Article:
The Queen celebrated what would have been the Duke of Edinburgh’s 100th birthday by planting a newly selected rose named after her late husband.
The monarch received the gift from the Royal Horticultural Society (RHS) and viewed his plantation in the grounds of Windsor Castle Gardens last week to remember Prince Philippe.
He would have celebrated his centenary on Thursday.
The queen, wearing a blue dress and sunglasses, described the Duke of Edinburgh Rose, which is dark pink and has double flowers, also “beautiful” and the homage as “very kind”.
RHS Chairman Keith Weed told the Queen: “This is a rose named the Duke of Edinburgh rose to mark his centenary and it is a memorial rose for all the wonderful things he did in his life and for everyone to remember everything he did.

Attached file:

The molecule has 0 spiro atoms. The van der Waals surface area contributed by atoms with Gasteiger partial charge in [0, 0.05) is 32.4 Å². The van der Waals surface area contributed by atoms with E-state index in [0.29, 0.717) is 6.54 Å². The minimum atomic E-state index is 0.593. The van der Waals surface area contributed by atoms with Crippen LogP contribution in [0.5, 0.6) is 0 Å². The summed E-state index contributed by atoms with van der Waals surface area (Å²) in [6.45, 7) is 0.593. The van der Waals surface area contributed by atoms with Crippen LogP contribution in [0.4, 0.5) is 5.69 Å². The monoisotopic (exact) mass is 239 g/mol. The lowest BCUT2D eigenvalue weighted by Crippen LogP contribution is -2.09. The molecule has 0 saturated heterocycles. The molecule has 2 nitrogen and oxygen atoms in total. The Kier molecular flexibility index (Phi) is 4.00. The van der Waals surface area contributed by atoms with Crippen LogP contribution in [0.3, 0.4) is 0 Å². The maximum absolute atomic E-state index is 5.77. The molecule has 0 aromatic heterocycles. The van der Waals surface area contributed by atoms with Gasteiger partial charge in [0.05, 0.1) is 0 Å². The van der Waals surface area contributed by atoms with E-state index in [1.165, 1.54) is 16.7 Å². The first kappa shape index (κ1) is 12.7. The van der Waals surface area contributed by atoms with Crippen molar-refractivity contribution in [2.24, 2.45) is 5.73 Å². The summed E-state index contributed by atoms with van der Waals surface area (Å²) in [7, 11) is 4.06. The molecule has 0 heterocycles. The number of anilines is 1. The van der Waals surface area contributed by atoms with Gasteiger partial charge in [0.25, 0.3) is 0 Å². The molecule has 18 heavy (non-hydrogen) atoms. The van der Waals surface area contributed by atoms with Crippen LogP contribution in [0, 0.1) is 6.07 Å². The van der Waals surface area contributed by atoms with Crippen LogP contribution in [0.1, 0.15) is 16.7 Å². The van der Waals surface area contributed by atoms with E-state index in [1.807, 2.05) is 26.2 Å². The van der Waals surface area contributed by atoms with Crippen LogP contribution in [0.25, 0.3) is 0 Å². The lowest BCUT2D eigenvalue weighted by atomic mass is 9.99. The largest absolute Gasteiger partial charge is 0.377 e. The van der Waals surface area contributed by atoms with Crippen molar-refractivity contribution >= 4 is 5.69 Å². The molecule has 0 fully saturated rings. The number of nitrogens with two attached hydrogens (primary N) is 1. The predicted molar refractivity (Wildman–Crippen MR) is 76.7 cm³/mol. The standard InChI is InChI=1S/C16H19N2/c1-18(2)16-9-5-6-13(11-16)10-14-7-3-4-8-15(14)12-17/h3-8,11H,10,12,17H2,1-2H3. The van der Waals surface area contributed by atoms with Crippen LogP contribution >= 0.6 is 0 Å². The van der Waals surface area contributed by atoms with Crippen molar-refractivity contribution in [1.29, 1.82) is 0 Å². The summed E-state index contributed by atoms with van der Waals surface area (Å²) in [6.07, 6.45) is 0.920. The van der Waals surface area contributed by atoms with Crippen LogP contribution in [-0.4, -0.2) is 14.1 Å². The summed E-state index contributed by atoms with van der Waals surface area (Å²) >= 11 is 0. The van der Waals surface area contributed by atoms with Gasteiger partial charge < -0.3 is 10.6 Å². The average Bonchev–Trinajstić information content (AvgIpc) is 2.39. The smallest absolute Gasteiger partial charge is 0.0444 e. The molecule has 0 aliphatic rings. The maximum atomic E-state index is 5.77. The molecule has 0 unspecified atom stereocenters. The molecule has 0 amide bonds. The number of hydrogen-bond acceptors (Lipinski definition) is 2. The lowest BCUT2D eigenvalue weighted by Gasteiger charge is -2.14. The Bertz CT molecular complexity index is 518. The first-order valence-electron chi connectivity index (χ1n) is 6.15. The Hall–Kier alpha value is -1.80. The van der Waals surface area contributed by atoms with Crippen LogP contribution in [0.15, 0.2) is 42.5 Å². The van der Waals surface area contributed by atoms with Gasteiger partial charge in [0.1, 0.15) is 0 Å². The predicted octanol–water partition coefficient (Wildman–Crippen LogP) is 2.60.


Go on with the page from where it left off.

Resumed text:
“Every rose there is a donation that goes to the Living Legacy Fund that will help more children. It is a beautiful flower in itself, a double flower.”
The Queen said: “It is magnificent.”
Prince Philip died at Windsor Castle on April 9. The rose was newly bred by Harkness Roses, who have been breeding and cultivating British roses since 1879.
The company will donate £ 2.50 for every rose sold to the Duke of Edinburgh’s Award Living Legacy Fund, which will help an additional one million young people from all walks of life and circumstances to participate in the youth awards program set up by Philip in 1956.
Since his death, the fund has already raised half a million pounds.
The monarch gazed at the small bush of shrubs planted by Windsor Chief Gardener Philip Carter in front of the eastern mixed rose border of the castle …
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This notice was published: 2021-06-09 20:19:00